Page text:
“Numbers don’t lie, Sunshine State.” Mom calls me that sometimes, even though we’ve never even been to Florida, the actual Sunshine State. I’m pretty sure Washington is as far as you can get from Florida without actually leaving the contiguous United States.
But Mom’s always said that as long as she’s with me, she’s in a state of perpetual sunshine. She says she felt that way from the instant she picked me up when I was a just a newborn baby. That’s why she named me Sunshine in the first place.
“Good night, sweetie,” she says into the darkness.
The sound wakes me up. I’m not sure what time it is when I hear it. Hear them. Footsteps. Coming from the floor above us. I wasn’t sleeping all that soundly anyway. Usually when I fall asleep after reading "Pride and Prejudice" I dream about Mr. Darcy, but tonight I was having really weird dreams.
I saw a little girl crying in the corner of a bathroom, but no matter what I said or did, her tears kept flowing. I tried to put my arms around her, but she was always out of reach, even when I was right beside her.
“What the freak?” I whisper, rolling over and reaching for Oscar. Dogs’ hearing is supposed to be really good, so if he doesn’t hear anything, then this is definitely just my imagination, right? But Oscar isn’t on the bed anymore, and it’s pitch dark in here, so I can’t see where he is. He can’t be that far away, though, because I can smell the wet-dog-smell of his fur, which hasn’t fully dried since we got here.
Suddenly the footsteps stop.
“Mom,” I whisper, gently shaking her shoulder. “Mom, did you hear that?”
“Hmmm?” she answers, her voice thick with sleep. She was really tired after having driven so far. I should let her sleep. But then the footsteps start again.
Oh gosh, maybe this house doesn’t feel creepy because it’s been empty for months. Maybe it feels creepy because a crazed murderer has been squatting on the floor above us, waiting for some unsuspecting family to move in so he could strangle them in their sleep. My heart is pounding and I take deep breaths, trying to slow it. But it just gets faster.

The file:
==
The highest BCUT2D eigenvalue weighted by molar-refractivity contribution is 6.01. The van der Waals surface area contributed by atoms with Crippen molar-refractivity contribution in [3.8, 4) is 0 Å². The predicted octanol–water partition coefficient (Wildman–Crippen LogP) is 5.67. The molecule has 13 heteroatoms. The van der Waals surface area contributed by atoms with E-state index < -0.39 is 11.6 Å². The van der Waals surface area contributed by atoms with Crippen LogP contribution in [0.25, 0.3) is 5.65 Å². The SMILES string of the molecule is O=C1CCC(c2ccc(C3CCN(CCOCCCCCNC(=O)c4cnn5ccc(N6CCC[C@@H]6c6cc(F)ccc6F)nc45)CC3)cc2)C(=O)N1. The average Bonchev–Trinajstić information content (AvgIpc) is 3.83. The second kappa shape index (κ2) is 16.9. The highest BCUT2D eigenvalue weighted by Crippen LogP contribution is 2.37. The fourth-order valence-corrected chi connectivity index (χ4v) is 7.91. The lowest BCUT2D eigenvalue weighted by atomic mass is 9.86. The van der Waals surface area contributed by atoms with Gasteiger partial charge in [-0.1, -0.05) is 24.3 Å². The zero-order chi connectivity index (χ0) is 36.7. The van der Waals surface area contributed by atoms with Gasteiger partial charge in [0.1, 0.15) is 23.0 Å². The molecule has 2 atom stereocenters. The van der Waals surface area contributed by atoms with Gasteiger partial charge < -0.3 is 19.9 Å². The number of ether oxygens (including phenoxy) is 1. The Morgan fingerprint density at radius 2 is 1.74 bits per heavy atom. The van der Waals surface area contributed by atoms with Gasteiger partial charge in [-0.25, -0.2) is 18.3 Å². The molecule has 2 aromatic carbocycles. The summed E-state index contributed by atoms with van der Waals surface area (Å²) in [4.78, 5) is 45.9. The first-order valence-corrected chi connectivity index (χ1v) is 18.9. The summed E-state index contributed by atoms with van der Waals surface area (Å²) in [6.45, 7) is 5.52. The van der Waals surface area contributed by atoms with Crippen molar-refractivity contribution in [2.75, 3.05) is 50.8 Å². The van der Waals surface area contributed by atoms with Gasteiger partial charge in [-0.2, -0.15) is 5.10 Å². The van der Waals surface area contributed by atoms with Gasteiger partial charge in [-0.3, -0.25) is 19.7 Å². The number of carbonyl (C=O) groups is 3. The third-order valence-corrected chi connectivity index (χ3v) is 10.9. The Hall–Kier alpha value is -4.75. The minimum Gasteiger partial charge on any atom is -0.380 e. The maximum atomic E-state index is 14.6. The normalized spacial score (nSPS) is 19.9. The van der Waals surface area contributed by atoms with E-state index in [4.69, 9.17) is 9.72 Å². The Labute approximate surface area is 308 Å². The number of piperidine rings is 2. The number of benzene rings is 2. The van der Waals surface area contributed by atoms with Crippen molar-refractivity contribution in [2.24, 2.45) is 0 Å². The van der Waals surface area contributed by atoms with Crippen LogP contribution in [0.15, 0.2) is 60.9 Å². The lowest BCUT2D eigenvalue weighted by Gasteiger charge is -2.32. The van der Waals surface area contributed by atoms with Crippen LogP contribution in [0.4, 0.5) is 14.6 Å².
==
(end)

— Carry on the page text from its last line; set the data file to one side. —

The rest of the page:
The footsteps don’t actually sound like a crazed murderer’s, though. They sound light, kind of playful -- kind of like a child is skipping through the rooms above us.
“Mom,” I repeat, more urgently this time. Maybe there really is a kid up there. Maybe he or she got lost or ran away from home.
“What is it?” Mom asks sleepily.
“Do you hear that?” I ask.
“All I hear is your voice keeping me awake,” she says, but I can tell she’s smiling. “It’s probably just the cat,” she adds, rolling over and putting her arms around me. “Go back to sleep. I promise this place won’t seem so creepy in the morning.” She emphasizes the word creepy like it’s some kind of joke.
“It’s not funny,” I protest, but Mom’s breathing has resumed its steady rhythm -- she’s already fallen back to sleep. “It’s not funny,” I repeat, whispering the words into the darkness.
The last thing I expect is an answer, but almost immediately after I speak, I hear it, clearly and softly as though someone is whispering in my ear. Not footsteps this time but a child’s laugh: a giggle, light and clear as crystal, traveling through the darkness.
I squeeze my eyes shut, willing myself to think about anything else: Elizabeth Bennett and Fitzwilliam Darcy, Jane and Mr. Bingley, even Lydia and Mr. Wickham. I try to picture them dancing at the Netherfield ball (even though I know Mr. Wickham wasn’t actually there that night), but instead, all I can see is the little girl from my dream, her dark dress tattered with age, playing hopscotch on the floor above me. And again I hear laughter. A child’s laugh has never sounded quite so scary.
Before I know what I’m doing, I crawl out of bed and head for the stairs. If there’s a little girl up there, she’s probably just as frightened as I am, right? Though she didn’t sound frightened. I mean, she was laughing.
I place my foot on the bottom step and look up. There’s nothing but darkness above me. Oscar appears at my side, leaning his warm body against my leg.
“Good boy.” My voice comes out breathless, as though I’ve been running.
I put my foot on the second step and it creaks. Then there’s nothing but quiet -- no laughter, no footsteps, no skipping. My heart is pounding, but I take a deep breath and it slows to a steady beat.
“Maybe it’s over,” I say. Oscar pants in agreement. Other than our breathing, the house is silent. “Let’s go back to bed,” I sigh finally, turning around.
Oscar curls up beside me on the air mattress, and I run my fingers up and down his warm fur. I expect to lie awake, staring at the ceiling, for hours.
Instead, my eyelids grow heavy, my breathing slows until it keeps time with Mom’s.
But I swear, just as I’m drifting out of consciousness, in that place where you’re more asleep than awake anymore, I hear something else. A phrase uttered in a child’s voice, no more than a whisper: Night-night.
Meet Paige McKenzie
3/24: Launch event at Annie Bloom’s Books @ 7 p.m. (Portland)
3/25: Event at Powell’s Cedar Hills location @ 7 p.m. (Portland)
3/27: Event at University Bookstore @ 7 p.m. (Seattle)
3/31: Event at Barnes & Noble Tribeca location @ 7 p.m. (New York City)
4/02: Event at Books-A-Million @ 7 p.m. (Waterford, Connecticut)
4/07: Event at Blue Willow Bookshop @ 7 p.m. (Houston, TX)
4/08: Event at Irving Public Library @ 7 p.m. (Irving, TX)
4/15: Event at Barnes & Noble Huntington Beach location @ 7 p.m. (Huntington Beach, CA)
4/16: Event at YouTube Space @ 6 p.m. (Los Angeles)
4/18-4/19: Event/panel at L.A. Times Festival of the Book (Los Angeles)